To perform thoracic surgery in a safe and straightforward manner, standardized procedures and operative schemes must be followed. The process of obtaining experience and enhancing skills in surgery is called the “learning curve”. However, owing to the poor mobility of the rigid and straight instruments, conventional 2D VATS is inferior when it comes to fine vascular or nodal dissection, large tumors resection, tying and suturing (4). Besides, it lacks a 3D sense of anatomical structures, resulting in the absence of depth perception and spatial orientation. Hence, it is difficult for surgeons to identify the accurate position and distance between surgical instruments and the target (12), and it poses a great challenge for proficient surgeons in adapting the 2D VATS system, not to mention inexperienced novice.
Although some surgeons criticized traditional 2D VATS as a technically limited approach for treatment, thanks to the wide dissemination of this technique, some operators are quite adept in it and even applied this system in more complicated cases.
Notably, conventional VATS is conducted through two to four incisions, including an observation port for the endoscope camera and the others for the operation devices (13). In uniportal VATS, major surgical procedures are performed via a single small incision of about 3–5 cm. In the last decade, it was remarkably developed and became increasingly popular worldwide a novel approach to operate early stage lung cancer (14-16). It was demonstrated in a number of studies that uniportal VATS represents less surgical trauma and postoperative pain than traditional VATS, suggesting a faster recovery for patients (17,18). Nonetheless, on account of the limited quantity and quality of relative researches, it remains premature to show superiority for uniportal VATS. We proposed that longer follow-up and more rigorous randomized controlled trials (RCTs) should be conducted to provide adequate evidence on this issue. Given that uniportal VATS is a challenging approach, a long-term training is essential for surgeons to get accustomed to the instruments and improve proficiency.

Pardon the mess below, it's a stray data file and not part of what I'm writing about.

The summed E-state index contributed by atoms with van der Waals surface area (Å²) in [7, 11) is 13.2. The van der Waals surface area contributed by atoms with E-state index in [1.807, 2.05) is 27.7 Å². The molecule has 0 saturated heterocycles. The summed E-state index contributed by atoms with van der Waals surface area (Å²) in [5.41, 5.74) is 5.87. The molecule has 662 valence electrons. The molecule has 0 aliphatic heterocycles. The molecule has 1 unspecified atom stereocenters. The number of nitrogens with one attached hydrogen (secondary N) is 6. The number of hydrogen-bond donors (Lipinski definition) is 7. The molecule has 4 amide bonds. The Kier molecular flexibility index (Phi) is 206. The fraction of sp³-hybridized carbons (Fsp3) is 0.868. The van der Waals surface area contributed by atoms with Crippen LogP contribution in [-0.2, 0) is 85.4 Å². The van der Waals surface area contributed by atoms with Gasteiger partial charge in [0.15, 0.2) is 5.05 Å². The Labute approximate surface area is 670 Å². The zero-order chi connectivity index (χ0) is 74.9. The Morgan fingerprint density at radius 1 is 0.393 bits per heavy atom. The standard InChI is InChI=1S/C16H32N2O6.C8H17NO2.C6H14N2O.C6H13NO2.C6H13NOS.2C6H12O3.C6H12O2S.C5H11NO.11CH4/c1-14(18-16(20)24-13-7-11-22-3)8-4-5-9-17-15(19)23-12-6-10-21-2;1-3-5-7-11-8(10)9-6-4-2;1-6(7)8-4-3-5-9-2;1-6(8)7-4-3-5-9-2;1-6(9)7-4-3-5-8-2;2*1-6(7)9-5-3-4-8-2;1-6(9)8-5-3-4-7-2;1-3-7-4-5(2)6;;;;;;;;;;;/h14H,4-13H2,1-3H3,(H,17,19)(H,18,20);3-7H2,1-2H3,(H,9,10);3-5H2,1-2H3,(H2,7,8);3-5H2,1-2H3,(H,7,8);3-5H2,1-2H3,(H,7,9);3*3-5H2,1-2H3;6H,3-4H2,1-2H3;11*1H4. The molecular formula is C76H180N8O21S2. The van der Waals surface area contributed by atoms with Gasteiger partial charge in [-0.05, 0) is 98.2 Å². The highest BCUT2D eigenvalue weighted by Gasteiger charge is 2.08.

3D VATS system
As the video imaging and endoscopic technology continue to evolve, the first 3D endoscopic system has been proposed as an approach to enhance surgical performance. However, because of the heavy, bulky head-mounted devices and low quality of 3D imaging, it soon led to surgeons’ headaches and ocular fatigue. Thus, the 3D VATS system could not be widely implemented at that time. As the 3D technology matured, novel 3D HD imaging systems enable significantly improved video quality and higher resolution via polarimetric glasses, which are lighter and more comfortable than the first-generation 3D endoscopic system was used. Nowadays, the 3D-HD VATS system has been adopted by a growing number of surgeons.